Toyota to provide hybrid system to GAC – report | Automotive Industry News

Toyota Motor will provide its petrol electric hybrid system to China’s Guangzhou Automobile, Japan’s business daily Nikkei said it had learned.

The report said this was the first time Toyota would offer its core hybrid system to a foreign company.

That might apply to the latest Toyota hybrid technology – the original system has been continuously updated and redesigned since the Prius launched in Japan in 1997 (export began in 2000) – but a dip into the extensive just-auto/GlobalData archives showed Toyota Motor affiliate Aisin AW officially announcing as far back as August 2001 it would begin to supply its petrol-electric hybrid system for Ford’s North American built sports and multi-purpose vehicles in 2003, with an annual supply target of about 20,000 units.

Aisin AW, a subsidiary of Aisin Seiki and also partly owned by Toyota at that time, said the systems would be installed in the Escape Hybrid Electric Vehicle (HEV) which Ford planned to sell from 2003 as its first hybrid vehicle.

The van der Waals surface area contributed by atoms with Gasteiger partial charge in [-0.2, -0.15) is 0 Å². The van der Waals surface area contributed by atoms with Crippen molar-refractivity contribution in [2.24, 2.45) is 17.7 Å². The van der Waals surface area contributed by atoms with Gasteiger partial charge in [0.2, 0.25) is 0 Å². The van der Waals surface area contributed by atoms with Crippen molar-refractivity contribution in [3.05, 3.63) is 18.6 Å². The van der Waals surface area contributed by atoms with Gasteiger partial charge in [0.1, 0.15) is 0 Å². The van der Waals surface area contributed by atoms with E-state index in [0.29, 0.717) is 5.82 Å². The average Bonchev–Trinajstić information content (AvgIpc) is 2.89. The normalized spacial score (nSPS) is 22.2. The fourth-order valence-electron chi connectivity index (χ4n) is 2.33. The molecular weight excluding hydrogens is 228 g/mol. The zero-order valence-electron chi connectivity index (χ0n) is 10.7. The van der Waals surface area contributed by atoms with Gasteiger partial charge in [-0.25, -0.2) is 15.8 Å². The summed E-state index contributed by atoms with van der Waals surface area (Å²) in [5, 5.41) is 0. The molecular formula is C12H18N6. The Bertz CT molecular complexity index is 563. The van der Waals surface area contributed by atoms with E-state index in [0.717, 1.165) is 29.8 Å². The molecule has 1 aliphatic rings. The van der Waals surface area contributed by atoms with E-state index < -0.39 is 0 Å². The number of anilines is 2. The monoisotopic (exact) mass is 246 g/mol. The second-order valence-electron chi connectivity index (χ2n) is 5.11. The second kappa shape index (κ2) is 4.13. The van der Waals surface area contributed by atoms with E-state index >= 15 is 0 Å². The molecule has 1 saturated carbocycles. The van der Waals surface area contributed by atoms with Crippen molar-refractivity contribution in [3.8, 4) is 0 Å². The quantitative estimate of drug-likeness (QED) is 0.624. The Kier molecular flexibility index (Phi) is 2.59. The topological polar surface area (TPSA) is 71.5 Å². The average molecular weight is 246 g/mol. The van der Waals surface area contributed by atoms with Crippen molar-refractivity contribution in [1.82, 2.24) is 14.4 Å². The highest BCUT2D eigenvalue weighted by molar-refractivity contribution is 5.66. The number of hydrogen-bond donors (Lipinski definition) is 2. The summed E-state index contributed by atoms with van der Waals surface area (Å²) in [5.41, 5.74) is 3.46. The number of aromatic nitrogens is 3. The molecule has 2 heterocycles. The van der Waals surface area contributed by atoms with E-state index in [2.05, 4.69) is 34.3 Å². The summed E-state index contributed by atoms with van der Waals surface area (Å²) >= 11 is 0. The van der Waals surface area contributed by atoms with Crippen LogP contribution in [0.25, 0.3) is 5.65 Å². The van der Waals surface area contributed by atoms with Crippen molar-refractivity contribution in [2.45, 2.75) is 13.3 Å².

Ford in September 2003 delayed the Escape hybrid launch and next said, the following October, production would start in July 2004.

In March 2004, Toyota and Ford said they had concluded licensing agreements for hybrid system and emissions control patents. Under the agreements, TMC hybrid system control technology patents, among a number of patents resulting from the firm’s hybrid system development, had been licensed for use in Ford’s own hybrid system, which was under development.

In August 2004, Ford said it had finally begun production of the hybrid Escape, claiming it as the world’s first petrol-electric hybrid sports utility vehicle and the first hybrid vehicle produced by an American automaker.

The automaker at the time was still sharing models with Mazda, in which it still had a stake, and also built a Mazda branded variant on an OEM basis for its Japanese rival and partner to sell in North America in competition with the Escape.

Today’s Nikkei report noted China had decided to include hybrid vehicles in the eco-friendly vehicle category under new emissions standards starting next year, and Toyota had seen a chance to expand sales in the huge neighbouring market.



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